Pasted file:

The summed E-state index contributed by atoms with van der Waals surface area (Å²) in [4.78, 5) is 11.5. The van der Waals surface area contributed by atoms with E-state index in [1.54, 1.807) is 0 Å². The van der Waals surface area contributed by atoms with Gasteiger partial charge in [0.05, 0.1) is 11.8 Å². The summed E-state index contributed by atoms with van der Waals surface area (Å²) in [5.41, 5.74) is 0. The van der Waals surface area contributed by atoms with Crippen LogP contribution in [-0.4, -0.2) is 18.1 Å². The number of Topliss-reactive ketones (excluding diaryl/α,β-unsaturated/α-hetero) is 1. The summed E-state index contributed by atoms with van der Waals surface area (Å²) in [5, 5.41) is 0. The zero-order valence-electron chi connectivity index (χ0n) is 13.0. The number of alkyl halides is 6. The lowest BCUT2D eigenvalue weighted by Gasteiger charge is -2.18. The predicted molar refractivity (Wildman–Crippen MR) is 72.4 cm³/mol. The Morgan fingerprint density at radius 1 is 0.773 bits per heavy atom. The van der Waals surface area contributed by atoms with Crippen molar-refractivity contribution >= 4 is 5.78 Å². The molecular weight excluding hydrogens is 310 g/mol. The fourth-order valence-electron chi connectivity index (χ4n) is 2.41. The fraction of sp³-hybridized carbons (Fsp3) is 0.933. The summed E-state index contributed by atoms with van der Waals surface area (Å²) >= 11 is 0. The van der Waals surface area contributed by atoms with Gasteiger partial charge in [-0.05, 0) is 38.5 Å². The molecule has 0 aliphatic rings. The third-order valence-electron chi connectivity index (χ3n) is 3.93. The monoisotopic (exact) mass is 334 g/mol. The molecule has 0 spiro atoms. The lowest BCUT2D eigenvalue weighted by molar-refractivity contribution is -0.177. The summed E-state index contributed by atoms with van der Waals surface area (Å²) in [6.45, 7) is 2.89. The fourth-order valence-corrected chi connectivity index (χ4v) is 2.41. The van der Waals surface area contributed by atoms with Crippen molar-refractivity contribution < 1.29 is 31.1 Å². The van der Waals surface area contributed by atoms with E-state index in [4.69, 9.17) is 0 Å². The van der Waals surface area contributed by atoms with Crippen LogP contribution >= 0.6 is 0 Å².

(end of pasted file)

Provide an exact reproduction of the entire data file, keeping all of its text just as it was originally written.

The summed E-state index contributed by atoms with van der Waals surface area (Å²) in [4.78, 5) is 11.5. The van der Waals surface area contributed by atoms with E-state index in [1.54, 1.807) is 0 Å². The van der Waals surface area contributed by atoms with Gasteiger partial charge in [0.05, 0.1) is 11.8 Å². The summed E-state index contributed by atoms with van der Waals surface area (Å²) in [5.41, 5.74) is 0. The van der Waals surface area contributed by atoms with Crippen LogP contribution in [-0.4, -0.2) is 18.1 Å². The number of Topliss-reactive ketones (excluding diaryl/α,β-unsaturated/α-hetero) is 1. The summed E-state index contributed by atoms with van der Waals surface area (Å²) in [5, 5.41) is 0. The zero-order valence-electron chi connectivity index (χ0n) is 13.0. The number of alkyl halides is 6. The lowest BCUT2D eigenvalue weighted by Gasteiger charge is -2.18. The predicted molar refractivity (Wildman–Crippen MR) is 72.4 cm³/mol. The Morgan fingerprint density at radius 1 is 0.773 bits per heavy atom. The van der Waals surface area contributed by atoms with Crippen molar-refractivity contribution >= 4 is 5.78 Å². The molecular weight excluding hydrogens is 310 g/mol. The fourth-order valence-electron chi connectivity index (χ4n) is 2.41. The fraction of sp³-hybridized carbons (Fsp3) is 0.933. The summed E-state index contributed by atoms with van der Waals surface area (Å²) >= 11 is 0. The van der Waals surface area contributed by atoms with Gasteiger partial charge in [-0.05, 0) is 38.5 Å². The molecule has 0 aliphatic rings. The third-order valence-electron chi connectivity index (χ3n) is 3.93. The monoisotopic (exact) mass is 334 g/mol. The molecule has 0 spiro atoms. The lowest BCUT2D eigenvalue weighted by molar-refractivity contribution is -0.177. The summed E-state index contributed by atoms with van der Waals surface area (Å²) in [6.45, 7) is 2.89. The fourth-order valence-corrected chi connectivity index (χ4v) is 2.41. The van der Waals surface area contributed by atoms with Crippen molar-refractivity contribution < 1.29 is 31.1 Å². The van der Waals surface area contributed by atoms with E-state index in [4.69, 9.17) is 0 Å². The van der Waals surface area contributed by atoms with Crippen LogP contribution >= 0.6 is 0 Å².